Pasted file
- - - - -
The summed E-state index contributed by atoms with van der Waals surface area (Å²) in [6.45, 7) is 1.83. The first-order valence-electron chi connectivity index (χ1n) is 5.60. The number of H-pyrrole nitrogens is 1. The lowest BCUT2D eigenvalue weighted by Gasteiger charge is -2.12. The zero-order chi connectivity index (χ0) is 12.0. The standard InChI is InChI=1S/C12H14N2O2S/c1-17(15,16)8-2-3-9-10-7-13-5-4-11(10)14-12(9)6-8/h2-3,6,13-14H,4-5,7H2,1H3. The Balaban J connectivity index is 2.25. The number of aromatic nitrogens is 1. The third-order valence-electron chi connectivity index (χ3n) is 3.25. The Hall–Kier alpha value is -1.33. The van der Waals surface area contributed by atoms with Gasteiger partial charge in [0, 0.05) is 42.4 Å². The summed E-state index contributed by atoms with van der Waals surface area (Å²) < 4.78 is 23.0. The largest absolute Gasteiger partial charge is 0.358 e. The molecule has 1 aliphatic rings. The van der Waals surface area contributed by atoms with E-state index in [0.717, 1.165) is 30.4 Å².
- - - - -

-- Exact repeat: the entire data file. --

The summed E-state index contributed by atoms with van der Waals surface area (Å²) in [6.45, 7) is 1.83. The first-order valence-electron chi connectivity index (χ1n) is 5.60. The number of H-pyrrole nitrogens is 1. The lowest BCUT2D eigenvalue weighted by Gasteiger charge is -2.12. The zero-order chi connectivity index (χ0) is 12.0. The standard InChI is InChI=1S/C12H14N2O2S/c1-17(15,16)8-2-3-9-10-7-13-5-4-11(10)14-12(9)6-8/h2-3,6,13-14H,4-5,7H2,1H3. The Balaban J connectivity index is 2.25. The number of aromatic nitrogens is 1. The third-order valence-electron chi connectivity index (χ3n) is 3.25. The Hall–Kier alpha value is -1.33. The van der Waals surface area contributed by atoms with Gasteiger partial charge in [0, 0.05) is 42.4 Å². The summed E-state index contributed by atoms with van der Waals surface area (Å²) < 4.78 is 23.0. The largest absolute Gasteiger partial charge is 0.358 e. The molecule has 1 aliphatic rings. The van der Waals surface area contributed by atoms with E-state index in [0.717, 1.165) is 30.4 Å².